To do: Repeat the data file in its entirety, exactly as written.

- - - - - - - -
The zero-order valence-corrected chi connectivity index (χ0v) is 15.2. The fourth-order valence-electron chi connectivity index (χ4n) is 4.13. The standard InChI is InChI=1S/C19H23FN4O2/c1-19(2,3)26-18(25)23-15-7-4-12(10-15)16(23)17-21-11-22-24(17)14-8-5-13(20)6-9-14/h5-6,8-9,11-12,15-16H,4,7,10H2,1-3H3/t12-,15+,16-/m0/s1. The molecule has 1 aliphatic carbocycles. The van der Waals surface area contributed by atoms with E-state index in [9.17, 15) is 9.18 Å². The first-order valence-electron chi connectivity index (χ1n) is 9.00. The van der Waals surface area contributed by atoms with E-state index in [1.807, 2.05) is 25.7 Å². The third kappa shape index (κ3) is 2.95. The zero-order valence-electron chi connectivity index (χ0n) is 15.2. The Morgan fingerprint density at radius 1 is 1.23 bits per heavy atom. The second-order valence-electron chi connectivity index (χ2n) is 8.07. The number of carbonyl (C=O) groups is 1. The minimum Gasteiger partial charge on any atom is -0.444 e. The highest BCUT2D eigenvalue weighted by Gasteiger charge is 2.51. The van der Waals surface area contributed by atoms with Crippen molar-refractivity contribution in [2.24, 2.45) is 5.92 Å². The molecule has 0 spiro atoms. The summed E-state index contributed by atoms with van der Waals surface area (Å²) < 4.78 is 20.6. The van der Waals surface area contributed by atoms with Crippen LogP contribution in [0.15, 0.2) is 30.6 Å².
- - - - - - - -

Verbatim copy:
The zero-order valence-corrected chi connectivity index (χ0v) is 15.2. The fourth-order valence-electron chi connectivity index (χ4n) is 4.13. The standard InChI is InChI=1S/C19H23FN4O2/c1-19(2,3)26-18(25)23-15-7-4-12(10-15)16(23)17-21-11-22-24(17)14-8-5-13(20)6-9-14/h5-6,8-9,11-12,15-16H,4,7,10H2,1-3H3/t12-,15+,16-/m0/s1. The molecule has 1 aliphatic carbocycles. The van der Waals surface area contributed by atoms with E-state index in [9.17, 15) is 9.18 Å². The first-order valence-electron chi connectivity index (χ1n) is 9.00. The van der Waals surface area contributed by atoms with E-state index in [1.807, 2.05) is 25.7 Å². The third kappa shape index (κ3) is 2.95. The zero-order valence-electron chi connectivity index (χ0n) is 15.2. The Morgan fingerprint density at radius 1 is 1.23 bits per heavy atom. The second-order valence-electron chi connectivity index (χ2n) is 8.07. The number of carbonyl (C=O) groups is 1. The minimum Gasteiger partial charge on any atom is -0.444 e. The highest BCUT2D eigenvalue weighted by Gasteiger charge is 2.51. The van der Waals surface area contributed by atoms with Crippen molar-refractivity contribution in [2.24, 2.45) is 5.92 Å². The molecule has 0 spiro atoms. The summed E-state index contributed by atoms with van der Waals surface area (Å²) < 4.78 is 20.6. The van der Waals surface area contributed by atoms with Crippen LogP contribution in [0.15, 0.2) is 30.6 Å².